Are you the world’s best second-chair flutist, Key Club treasurer, or yearbook section editor? Probably not. There are too many people in the world to best all of them, or even to know for sure how you rate.
But you can be the best in your world.
What if you so excelled as the second-chair flutist in your high school orchestra that you’d be missed if you transferred to a different school? What if your work ethic was so good that you actually made the first-chair flutist even better? What if your passion for music was so contagious that you lifted up the entire group and made everyone that much happier to be involved?
You’d be the best in your world.
You can do the same thing scooping ice cream at a part-time job, volunteering at a shelter, or taking pictures for the yearbook. What would constitute the very best for this particular time, place, and group? If you can meet or beat that vision, there’s no need to measure up against other scoopers or volunteers or photographers. You’re already the best in your world.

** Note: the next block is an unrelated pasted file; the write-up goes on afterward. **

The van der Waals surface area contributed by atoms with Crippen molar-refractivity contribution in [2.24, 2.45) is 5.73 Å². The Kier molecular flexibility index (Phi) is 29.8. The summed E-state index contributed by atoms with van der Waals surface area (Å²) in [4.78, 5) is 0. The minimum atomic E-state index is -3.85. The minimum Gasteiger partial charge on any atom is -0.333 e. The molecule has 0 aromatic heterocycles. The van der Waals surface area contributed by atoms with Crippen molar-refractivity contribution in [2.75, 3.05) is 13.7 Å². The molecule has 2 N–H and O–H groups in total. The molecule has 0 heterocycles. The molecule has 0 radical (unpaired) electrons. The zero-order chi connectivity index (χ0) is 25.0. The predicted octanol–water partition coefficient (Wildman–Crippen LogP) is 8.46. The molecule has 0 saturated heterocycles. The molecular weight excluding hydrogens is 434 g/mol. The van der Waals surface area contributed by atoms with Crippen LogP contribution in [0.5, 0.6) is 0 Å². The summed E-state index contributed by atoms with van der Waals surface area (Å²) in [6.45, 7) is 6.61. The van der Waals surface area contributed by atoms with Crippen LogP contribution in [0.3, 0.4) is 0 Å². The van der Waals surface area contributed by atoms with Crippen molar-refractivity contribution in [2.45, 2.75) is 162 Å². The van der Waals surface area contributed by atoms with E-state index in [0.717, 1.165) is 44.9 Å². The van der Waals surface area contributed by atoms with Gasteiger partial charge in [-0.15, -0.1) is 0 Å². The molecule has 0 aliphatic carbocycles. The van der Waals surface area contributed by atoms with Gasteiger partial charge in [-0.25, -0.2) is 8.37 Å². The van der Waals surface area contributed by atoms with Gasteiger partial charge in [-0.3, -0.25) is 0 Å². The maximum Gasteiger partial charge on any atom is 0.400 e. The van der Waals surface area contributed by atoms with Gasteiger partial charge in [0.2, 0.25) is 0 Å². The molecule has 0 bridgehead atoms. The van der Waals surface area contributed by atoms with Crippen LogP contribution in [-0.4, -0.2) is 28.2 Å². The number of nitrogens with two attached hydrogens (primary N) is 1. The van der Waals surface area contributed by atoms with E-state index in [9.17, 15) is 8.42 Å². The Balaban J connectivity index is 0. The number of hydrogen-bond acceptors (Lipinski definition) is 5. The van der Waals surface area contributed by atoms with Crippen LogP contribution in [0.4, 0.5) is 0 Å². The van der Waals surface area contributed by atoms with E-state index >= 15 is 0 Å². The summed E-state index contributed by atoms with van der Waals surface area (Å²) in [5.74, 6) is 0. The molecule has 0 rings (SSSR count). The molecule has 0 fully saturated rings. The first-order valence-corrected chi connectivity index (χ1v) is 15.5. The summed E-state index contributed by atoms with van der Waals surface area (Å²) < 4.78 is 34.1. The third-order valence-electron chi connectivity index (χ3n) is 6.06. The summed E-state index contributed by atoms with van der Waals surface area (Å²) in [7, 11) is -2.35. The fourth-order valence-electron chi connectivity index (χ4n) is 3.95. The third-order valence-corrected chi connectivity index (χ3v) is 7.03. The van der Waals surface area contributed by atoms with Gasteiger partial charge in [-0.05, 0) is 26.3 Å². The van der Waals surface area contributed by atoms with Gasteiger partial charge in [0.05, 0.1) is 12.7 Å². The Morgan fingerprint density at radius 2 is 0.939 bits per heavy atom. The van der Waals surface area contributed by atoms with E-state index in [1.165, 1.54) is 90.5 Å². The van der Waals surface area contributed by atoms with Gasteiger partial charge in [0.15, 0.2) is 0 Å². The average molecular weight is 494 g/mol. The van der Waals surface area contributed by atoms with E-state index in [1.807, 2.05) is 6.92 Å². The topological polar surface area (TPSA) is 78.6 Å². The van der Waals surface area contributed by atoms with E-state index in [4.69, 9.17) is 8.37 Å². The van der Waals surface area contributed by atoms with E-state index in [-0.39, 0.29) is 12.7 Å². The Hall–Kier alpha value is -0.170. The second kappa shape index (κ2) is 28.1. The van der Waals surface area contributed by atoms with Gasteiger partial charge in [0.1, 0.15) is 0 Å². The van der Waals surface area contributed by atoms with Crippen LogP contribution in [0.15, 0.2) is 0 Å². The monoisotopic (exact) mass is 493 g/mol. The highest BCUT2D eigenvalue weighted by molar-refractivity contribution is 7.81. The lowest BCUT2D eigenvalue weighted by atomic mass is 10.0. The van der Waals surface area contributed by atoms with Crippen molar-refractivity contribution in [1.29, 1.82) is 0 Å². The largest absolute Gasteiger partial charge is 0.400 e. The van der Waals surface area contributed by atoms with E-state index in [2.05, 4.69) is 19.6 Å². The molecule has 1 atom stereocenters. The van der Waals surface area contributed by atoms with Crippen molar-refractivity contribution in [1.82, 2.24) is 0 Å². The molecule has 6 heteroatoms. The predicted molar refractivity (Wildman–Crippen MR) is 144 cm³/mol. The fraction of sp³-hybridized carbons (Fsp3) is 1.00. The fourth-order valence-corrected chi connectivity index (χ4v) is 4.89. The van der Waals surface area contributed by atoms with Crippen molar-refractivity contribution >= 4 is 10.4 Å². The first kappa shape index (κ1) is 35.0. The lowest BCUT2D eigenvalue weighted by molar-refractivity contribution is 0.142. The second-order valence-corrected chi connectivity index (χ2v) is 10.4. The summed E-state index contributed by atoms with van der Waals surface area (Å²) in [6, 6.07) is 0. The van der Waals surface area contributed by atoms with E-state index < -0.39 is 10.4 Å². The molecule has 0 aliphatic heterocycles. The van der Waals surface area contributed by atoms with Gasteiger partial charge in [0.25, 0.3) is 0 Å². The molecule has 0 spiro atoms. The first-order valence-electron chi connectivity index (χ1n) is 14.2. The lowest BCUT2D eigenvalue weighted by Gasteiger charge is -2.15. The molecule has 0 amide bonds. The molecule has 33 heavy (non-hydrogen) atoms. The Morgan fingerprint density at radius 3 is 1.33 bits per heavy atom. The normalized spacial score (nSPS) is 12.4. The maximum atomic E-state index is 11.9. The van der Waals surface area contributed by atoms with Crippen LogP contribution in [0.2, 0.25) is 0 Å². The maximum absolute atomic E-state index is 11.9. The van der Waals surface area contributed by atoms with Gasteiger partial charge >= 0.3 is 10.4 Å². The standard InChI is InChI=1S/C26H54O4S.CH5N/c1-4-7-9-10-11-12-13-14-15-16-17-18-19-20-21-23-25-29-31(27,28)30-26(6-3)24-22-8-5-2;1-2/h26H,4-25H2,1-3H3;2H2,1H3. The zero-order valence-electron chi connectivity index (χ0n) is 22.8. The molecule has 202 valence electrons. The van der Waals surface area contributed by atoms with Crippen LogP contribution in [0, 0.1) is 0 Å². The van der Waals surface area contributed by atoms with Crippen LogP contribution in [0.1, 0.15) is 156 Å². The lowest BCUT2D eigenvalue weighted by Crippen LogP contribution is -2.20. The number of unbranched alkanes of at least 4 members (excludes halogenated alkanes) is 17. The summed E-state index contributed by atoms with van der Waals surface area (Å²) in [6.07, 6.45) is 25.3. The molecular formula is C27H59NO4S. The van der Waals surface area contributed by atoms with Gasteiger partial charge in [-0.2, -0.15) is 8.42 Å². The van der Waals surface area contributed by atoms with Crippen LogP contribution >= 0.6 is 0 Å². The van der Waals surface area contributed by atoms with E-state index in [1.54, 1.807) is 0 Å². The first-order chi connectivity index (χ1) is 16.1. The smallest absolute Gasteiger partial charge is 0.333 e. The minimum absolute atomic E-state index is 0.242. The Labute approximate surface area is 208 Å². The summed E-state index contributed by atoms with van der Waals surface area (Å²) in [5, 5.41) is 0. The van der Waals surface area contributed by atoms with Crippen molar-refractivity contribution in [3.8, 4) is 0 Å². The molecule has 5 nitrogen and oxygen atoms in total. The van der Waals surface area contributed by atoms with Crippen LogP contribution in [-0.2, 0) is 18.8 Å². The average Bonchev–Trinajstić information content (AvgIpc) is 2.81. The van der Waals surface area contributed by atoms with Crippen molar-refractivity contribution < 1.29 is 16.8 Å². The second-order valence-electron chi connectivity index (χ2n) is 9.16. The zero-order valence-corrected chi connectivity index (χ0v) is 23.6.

The world is a big place. Your world is not. And nobody is better informed or positioned than you are to be the best at something in your world. Instead of worrying about how you’ll compare with everyone who’s applying to college, start by making the world smaller. It is your world, after all.
Here’s a past post detailing author and Stanford Business School professor Jim Collins’s take on “creating a pocket of greatness.”